In the main storage room at the Philadelphia Jewish Archives Center, volunteer Carole LeFaivre-Rochester walked past shelves filled with black-bound tomes — every issue of the Jewish Exponent since its first publication nearly 120 years ago. She walked past countless records gathered and saved from local hospitals and businesses, then stopped and reached into a box to retrieve a faded sheet of paper encased in a clear protective sheet. It was a Civil War document appointing Jacob Frankel as the first Jewish chaplain in U.S. history, signed by President Abraham Lincoln. And it had been found in a closet at Philadelphia's Congregation Rodeph Shalom in the 1980s.
Just like this treasured document, the spry, 70-year-old followed a winding path of her own to the archives. Born in Baltimore, she grew up Protestant, but decided on her own to become a Catholic at age 10, after her parents enrolled her in Catholic school (in their estimation, it was the best educational facility in the area). She became a Dominican Sister in 1955 at the St. Catherine de' Ricci convent in Elkins Park, and worked in religious education in New York, Michigan and Florida. She also worked with Cuban refugees in the 1960s at the Centro Hispano Catolico in Miami.
After studying the works of liberal theologian Hans Küng — a critic of the modern church — she left the convent in 1968, and attended Temple University's graduate program in religious studies. There, she studied with Rabbi Robert Gordis of the Jewish Theological Seminary, and was struck by certain new insights that changed her way of thinking about certain fundamental religious concepts.
"Judaism was the root of the monotheistic religions," she said. "If Jesus taught the Torah, I'm going to learn the Torah."
Abraham Joshua Heschel's Man Is Not Alone also had a profound effect on her thinking, as did the decisions of the Second Vatican Council, specifically the "Nostra Aetate" statement that renounced the idea that the Jews were responsible for the death of Jesus, and which appealed for understanding and respect between Christians and Jews.
In 1989, after two decades of study and contemplation, she underwent conversion at Sons of Israel, an Orthodox synagogue in Cherry Hill, N.J.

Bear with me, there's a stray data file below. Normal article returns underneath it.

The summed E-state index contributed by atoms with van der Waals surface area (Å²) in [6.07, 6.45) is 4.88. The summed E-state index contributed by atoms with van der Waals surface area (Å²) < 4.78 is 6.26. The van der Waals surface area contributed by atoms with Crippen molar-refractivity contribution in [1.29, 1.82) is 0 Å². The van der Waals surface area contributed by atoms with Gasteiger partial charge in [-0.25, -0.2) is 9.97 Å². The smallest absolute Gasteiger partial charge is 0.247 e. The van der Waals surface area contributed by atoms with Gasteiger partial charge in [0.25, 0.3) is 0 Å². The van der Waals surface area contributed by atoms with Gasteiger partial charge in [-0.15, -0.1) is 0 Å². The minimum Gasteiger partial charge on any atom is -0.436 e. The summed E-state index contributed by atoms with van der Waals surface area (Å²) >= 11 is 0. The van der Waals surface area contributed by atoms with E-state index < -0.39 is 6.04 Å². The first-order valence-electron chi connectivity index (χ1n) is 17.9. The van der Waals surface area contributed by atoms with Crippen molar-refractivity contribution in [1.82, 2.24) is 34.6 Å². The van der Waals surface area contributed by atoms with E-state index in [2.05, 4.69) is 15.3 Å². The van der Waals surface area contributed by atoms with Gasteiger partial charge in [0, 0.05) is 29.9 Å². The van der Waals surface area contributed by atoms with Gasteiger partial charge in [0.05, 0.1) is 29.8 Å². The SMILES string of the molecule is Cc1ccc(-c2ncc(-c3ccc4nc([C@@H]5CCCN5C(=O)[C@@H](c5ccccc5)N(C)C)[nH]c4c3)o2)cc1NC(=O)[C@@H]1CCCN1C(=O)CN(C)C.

To those who would call her a "Jew by choice," she says she doesn't completely agree with that particular terminology.
"I like to refine that by saying I didn't have much of a choice."
After she began her graduate studies in religion, she felt she'd been placed on a path that had a distinct destination.
LeFaivre-Rochester began to volunteer at the Philadelphia Jewish Archives Center four years ago; she described it as one of her most important activities, which include sitting on the board of the Society Hill Civic Association and the planning committee of the Society Hill Interfaith Group.
"I value, at this point in my life, Jewish history very much," she said.
For two days a week in the mornings, LeFaivre-Rochester works at the archives. She jokes that retirement just hasn't taken hold of her.
"If you're going to do something, you might as well do something you're really engaged in," she said.
She still attends the Conservative Society Hill Synagogue in Center City, where she met her husband, Michael Rochester, and joined his family, which includes three adult children: Benjamin, Andy and Marne.
Back in the cool, dry air of that main archives storage area, boxes and boxes of history pack the shelves, with more coming in all the time.
LeFaivre-Rochester doesn't mind one bit.
"I'd rather run out of space," she says with conviction, than not have a place where Jewish history is welcomed.